Cholera killed 76 people between January and November 29 in Kenya, the World Health Organization (WHO) said Tuesday.
The UN health agency said a total of 3,967 laboratory-confirmed and probable cases were also reported by the ministry of health to WHO. Of the cases reported, 596 were laboratory confirmed.
"The country has activated the national task force to coordinate the outbreak response activities. Since January 2017, WHO and other partners have been providing technical support to the country to control of the outbreak," the UN agency said.
According to WHO, 20 of 47 counties in Kenya have reported cases, adding that seven counties continue to have active cholera outbreaks (Embu, Garissa, Kirinyaga, Mombasa, Nairobi, Turkana, and Wajir) as at Nov. 29.
Cholera is a potentially fatal water-borne disease transmitted through contaminated water and/or food. It causes watery diarrhea and vomiting that can rapidly lead to death through severe dehydration. Generally the cholera bacteria spreads in places with poor hygiene, where people do not use latrines to dispose off excreta, or do not wash their hands with soap or ash after defecation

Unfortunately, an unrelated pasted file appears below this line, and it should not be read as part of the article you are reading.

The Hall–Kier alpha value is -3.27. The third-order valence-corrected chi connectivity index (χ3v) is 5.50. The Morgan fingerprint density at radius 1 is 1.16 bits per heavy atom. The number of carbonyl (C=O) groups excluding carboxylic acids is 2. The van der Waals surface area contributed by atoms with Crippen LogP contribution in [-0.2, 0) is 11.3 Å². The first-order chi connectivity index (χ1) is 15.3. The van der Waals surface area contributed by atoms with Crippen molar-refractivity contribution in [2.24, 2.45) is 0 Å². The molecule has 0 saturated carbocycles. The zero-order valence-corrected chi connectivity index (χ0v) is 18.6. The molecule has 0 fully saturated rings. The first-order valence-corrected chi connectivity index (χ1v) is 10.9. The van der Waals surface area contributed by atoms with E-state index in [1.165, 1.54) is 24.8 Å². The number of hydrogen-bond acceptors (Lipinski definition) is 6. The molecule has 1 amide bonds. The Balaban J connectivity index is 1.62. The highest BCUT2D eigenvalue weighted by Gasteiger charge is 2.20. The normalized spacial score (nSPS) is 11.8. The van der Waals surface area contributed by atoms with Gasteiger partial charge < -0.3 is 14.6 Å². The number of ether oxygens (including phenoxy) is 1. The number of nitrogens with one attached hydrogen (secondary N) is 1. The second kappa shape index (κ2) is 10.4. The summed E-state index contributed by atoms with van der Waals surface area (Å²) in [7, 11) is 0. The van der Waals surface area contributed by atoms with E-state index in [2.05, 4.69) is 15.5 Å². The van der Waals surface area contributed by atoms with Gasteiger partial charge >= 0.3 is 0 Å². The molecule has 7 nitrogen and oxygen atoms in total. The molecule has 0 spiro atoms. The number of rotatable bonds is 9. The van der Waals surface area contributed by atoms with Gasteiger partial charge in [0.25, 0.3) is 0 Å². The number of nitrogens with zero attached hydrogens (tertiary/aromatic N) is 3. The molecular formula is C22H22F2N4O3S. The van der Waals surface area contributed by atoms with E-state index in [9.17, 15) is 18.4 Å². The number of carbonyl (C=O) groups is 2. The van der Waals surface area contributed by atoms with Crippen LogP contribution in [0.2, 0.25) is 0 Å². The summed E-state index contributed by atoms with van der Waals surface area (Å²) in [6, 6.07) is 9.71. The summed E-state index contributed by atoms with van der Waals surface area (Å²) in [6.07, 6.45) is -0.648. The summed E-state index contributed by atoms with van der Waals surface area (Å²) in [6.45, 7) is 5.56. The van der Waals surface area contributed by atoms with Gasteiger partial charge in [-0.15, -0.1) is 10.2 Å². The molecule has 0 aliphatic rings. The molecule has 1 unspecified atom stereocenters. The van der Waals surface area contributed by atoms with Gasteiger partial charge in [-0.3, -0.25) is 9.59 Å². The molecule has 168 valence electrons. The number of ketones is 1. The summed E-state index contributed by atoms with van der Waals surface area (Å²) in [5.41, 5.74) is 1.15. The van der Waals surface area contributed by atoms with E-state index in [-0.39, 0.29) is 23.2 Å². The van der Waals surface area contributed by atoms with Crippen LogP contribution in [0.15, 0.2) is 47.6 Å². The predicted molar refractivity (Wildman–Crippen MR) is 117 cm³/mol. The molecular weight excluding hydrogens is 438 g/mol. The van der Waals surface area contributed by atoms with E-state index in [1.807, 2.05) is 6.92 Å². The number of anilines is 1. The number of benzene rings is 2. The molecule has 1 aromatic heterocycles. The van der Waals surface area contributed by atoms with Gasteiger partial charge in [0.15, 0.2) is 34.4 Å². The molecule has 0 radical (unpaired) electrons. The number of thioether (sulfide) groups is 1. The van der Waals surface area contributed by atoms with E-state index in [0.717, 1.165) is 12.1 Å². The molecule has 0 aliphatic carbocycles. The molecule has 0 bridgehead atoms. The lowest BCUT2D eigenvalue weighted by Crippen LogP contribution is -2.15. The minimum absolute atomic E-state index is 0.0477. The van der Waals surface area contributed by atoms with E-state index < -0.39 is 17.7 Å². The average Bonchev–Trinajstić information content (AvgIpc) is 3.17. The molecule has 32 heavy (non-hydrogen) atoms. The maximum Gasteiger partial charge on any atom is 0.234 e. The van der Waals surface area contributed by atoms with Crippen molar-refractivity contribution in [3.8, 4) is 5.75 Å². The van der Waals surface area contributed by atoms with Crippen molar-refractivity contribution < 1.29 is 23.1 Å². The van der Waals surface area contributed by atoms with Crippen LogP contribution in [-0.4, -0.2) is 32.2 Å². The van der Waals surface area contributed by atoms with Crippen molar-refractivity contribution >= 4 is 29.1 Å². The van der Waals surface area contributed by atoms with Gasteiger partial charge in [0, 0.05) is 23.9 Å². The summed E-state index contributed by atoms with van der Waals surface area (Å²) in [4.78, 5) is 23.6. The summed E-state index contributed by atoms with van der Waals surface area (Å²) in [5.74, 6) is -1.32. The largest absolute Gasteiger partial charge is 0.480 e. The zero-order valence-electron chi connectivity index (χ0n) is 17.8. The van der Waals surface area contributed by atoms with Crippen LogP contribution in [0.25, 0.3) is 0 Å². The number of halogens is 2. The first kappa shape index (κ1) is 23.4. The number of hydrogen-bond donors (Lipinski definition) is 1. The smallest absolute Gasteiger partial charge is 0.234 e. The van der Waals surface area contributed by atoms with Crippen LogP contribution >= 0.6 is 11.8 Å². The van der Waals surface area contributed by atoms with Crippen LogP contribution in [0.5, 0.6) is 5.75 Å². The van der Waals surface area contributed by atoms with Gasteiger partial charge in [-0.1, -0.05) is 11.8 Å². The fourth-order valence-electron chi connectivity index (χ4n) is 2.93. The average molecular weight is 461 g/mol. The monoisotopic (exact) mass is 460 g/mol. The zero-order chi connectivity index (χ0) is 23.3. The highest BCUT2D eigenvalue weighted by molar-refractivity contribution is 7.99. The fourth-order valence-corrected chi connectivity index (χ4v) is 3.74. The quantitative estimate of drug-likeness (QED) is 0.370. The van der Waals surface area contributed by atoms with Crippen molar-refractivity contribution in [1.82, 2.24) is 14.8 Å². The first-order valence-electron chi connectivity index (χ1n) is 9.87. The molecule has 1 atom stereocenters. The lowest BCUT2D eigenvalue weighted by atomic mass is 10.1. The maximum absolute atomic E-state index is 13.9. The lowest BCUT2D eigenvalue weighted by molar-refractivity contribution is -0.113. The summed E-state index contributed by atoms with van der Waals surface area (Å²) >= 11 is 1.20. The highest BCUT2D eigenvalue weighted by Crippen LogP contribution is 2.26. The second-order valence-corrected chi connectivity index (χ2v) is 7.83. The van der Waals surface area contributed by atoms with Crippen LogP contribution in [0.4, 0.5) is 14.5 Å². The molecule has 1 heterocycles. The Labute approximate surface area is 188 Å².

Cases of outbreak of cholera have been rampant and on increase in Nairobi because of many issues including contaminated food.
In July, at least four people died, over 300 admitted to hospital and two major hotels closed indefinitely in Nairobi over a cholera epidemic.
A crackdown on illegal food vendors was also launched and all food handlers ordered to undergo medical tests as authorities battle the disease associated with poor hygiene and sanitation.
WHO said it has supported Kenya and other partners to scale-up the outbreak response activities such as surveillance, case management, and social mobilization.
"This was also coupled with the improvement of food hygiene standards and promotion of safe food handling, besides scaling-up Water, Sanitation, and Hygiene (WASH) related activities.
This resulted in a decline in the number of cholera cases," it said. "WHO encourages travellers to the affected area to take proper hygiene precautions to prevent potential exposure. WHO does not recommend any restriction on travel and trade to Kenya based on the information available on the current outbreak," it said.